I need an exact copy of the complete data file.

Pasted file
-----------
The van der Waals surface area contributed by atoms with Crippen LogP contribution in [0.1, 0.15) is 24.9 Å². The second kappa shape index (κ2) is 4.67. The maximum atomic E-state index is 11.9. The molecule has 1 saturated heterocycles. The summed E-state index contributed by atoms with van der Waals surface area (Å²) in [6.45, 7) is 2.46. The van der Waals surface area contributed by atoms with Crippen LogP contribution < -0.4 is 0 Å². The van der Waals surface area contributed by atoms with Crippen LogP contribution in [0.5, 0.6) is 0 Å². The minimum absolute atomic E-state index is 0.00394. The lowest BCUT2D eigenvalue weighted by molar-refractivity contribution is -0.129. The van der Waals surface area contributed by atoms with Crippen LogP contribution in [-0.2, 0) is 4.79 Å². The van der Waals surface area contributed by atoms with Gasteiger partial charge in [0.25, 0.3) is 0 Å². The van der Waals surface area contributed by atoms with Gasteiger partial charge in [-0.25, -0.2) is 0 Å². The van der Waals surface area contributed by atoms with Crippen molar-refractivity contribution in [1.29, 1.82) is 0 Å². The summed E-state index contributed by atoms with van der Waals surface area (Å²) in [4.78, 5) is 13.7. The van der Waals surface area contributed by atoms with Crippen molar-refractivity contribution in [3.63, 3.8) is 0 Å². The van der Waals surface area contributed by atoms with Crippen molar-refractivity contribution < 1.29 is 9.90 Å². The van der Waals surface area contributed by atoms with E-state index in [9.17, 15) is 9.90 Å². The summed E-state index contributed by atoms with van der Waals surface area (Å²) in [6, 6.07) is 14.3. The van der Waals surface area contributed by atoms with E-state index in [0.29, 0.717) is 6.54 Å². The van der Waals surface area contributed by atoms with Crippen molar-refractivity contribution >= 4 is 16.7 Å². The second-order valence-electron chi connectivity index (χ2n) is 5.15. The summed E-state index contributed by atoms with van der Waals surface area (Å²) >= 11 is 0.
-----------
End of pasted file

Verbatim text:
The van der Waals surface area contributed by atoms with Crippen LogP contribution in [0.1, 0.15) is 24.9 Å². The second kappa shape index (κ2) is 4.67. The maximum atomic E-state index is 11.9. The molecule has 1 saturated heterocycles. The summed E-state index contributed by atoms with van der Waals surface area (Å²) in [6.45, 7) is 2.46. The van der Waals surface area contributed by atoms with Crippen LogP contribution < -0.4 is 0 Å². The van der Waals surface area contributed by atoms with Crippen LogP contribution in [0.5, 0.6) is 0 Å². The minimum absolute atomic E-state index is 0.00394. The lowest BCUT2D eigenvalue weighted by molar-refractivity contribution is -0.129. The van der Waals surface area contributed by atoms with Crippen LogP contribution in [-0.2, 0) is 4.79 Å². The van der Waals surface area contributed by atoms with Gasteiger partial charge in [0.25, 0.3) is 0 Å². The van der Waals surface area contributed by atoms with Gasteiger partial charge in [-0.25, -0.2) is 0 Å². The van der Waals surface area contributed by atoms with Crippen molar-refractivity contribution in [1.29, 1.82) is 0 Å². The summed E-state index contributed by atoms with van der Waals surface area (Å²) in [4.78, 5) is 13.7. The van der Waals surface area contributed by atoms with Crippen molar-refractivity contribution in [3.63, 3.8) is 0 Å². The van der Waals surface area contributed by atoms with Crippen molar-refractivity contribution < 1.29 is 9.90 Å². The van der Waals surface area contributed by atoms with E-state index in [9.17, 15) is 9.90 Å². The summed E-state index contributed by atoms with van der Waals surface area (Å²) in [6, 6.07) is 14.3. The van der Waals surface area contributed by atoms with E-state index in [0.29, 0.717) is 6.54 Å². The van der Waals surface area contributed by atoms with Crippen molar-refractivity contribution >= 4 is 16.7 Å². The second-order valence-electron chi connectivity index (χ2n) is 5.15. The summed E-state index contributed by atoms with van der Waals surface area (Å²) >= 11 is 0.